Election of a Frog King – French election digest, part 1

16 Apr

It is that time again, when, on April 22nd, and again on May 6th, 2012, French citizens will rush to deserted schools and sport halls to hide in what looks like a changing room and slip a small envelope in a box.

In the envelope, a paper, with a name on it. The name of the person they have decided would or should be our next president. For a large part of the near 45 million electors, it might just be the name of the person they deem less potentially dangerous as a head of the Republic.

In France, the presidential elections have two rounds. If a candidate receives the absolute majority (50% + 1 vote) in the first round, he is elected. Because the election is a direct suffrage, no candidate has ever been elected after the first round. The number of candidates plays a part in the scores that each candidate can obtain proportionally, and it is so important to take this into account, because even the most popular candidate can be eliminated as it was the case for Edouard Balladur in 1995 to the benefit of the socialist candidate Lionel Jospin.

This time around, voters have been presented 10 candidates:
Eva Joly (left, ecology)
Marine Le Pen (extreme right, FN)
Nicolas Sarkozy (right, UMP)
Jean-Luc Melenchon (joined left)
Philippe Poutou (extreme left, anticapitalist)
Nathalie Arthaud (extreme left, working class)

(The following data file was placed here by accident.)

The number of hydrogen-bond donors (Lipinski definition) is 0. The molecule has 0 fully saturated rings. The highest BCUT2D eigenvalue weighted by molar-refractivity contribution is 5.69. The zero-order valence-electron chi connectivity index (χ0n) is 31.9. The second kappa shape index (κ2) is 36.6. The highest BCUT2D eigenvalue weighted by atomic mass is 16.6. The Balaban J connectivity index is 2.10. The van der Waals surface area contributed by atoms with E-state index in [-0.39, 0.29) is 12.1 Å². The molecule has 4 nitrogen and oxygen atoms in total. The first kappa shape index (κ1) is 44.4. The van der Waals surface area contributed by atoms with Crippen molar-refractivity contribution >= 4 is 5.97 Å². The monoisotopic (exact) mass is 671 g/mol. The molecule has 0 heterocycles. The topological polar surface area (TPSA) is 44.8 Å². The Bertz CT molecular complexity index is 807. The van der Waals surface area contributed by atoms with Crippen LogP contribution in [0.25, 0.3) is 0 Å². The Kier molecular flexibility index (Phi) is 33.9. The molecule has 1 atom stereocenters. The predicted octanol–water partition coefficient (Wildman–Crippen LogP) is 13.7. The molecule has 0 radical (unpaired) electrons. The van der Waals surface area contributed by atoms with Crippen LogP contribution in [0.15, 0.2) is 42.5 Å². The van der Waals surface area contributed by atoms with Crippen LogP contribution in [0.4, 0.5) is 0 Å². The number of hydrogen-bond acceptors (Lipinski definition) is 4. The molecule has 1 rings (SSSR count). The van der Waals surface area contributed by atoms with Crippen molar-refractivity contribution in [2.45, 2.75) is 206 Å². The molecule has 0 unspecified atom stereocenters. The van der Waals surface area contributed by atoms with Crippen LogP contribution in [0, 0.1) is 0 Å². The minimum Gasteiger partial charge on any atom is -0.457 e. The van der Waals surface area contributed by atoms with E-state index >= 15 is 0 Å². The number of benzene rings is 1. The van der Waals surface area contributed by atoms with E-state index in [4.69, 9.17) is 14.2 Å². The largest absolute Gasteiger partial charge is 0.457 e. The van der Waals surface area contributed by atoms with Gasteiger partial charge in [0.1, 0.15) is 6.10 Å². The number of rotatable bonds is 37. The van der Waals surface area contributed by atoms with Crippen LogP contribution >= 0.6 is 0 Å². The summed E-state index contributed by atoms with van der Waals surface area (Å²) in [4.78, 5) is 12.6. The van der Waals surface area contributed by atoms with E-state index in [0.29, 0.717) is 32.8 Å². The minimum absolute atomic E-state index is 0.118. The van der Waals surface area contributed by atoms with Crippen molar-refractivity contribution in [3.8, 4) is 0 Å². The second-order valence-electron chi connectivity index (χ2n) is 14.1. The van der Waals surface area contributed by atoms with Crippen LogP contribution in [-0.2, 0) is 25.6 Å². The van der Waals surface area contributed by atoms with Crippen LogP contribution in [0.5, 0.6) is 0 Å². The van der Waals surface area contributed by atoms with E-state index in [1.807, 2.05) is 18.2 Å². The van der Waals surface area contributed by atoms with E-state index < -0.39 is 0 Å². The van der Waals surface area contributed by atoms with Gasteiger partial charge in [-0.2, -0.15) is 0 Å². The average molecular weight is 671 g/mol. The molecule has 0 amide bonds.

Jacques Cheminade (left, resistance to finance fascism)
– François Bayrou (center, democrat)
Nicolas Dupont-Aignan (right, Gaullist)
François Hollande (left, socialist)

As you can see with the color coding, there are more left party representatives than right-wing candidates. This means that the left-wing voters will see their votes explode between the candidates. As a result, unless there is a really highly popular left-wing candidate (which François Hollande might be), the second round will probably take place between 2 right-wing candidates.

The actual president Nicolas Sarkozy, despite the 53% of votes he collected in 2007, is not popular. His penchant for the European economical balance and his actions towards the protection of national security have created a conflicting atmosphere. At this point, his party tries to collect voters from Le Pen’s growing extreme right, by showing a firm hand on immigration and delinquency. The recent dramatic terrorist actions in the south of France is helping him in doing so.

On the other hand, and more importantly, the right-wing parties find weak opponents against them. The left-wing parties are many and diverse, splitting up the strength of their voters. Left wing politicians are well-known to ponder, think and reflect, apologize for their mistakes, while the right take action.

The main challenge for the candidates however, is to bring voters to exercise their right. In 2002, 28.40% of abstention crippled the election and in 2007, 16.23% of the potential voters did not show up. Prognostics evaluate the abstention to 30% this April.

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Posted by on April 16, 2012 in Daily life impressions


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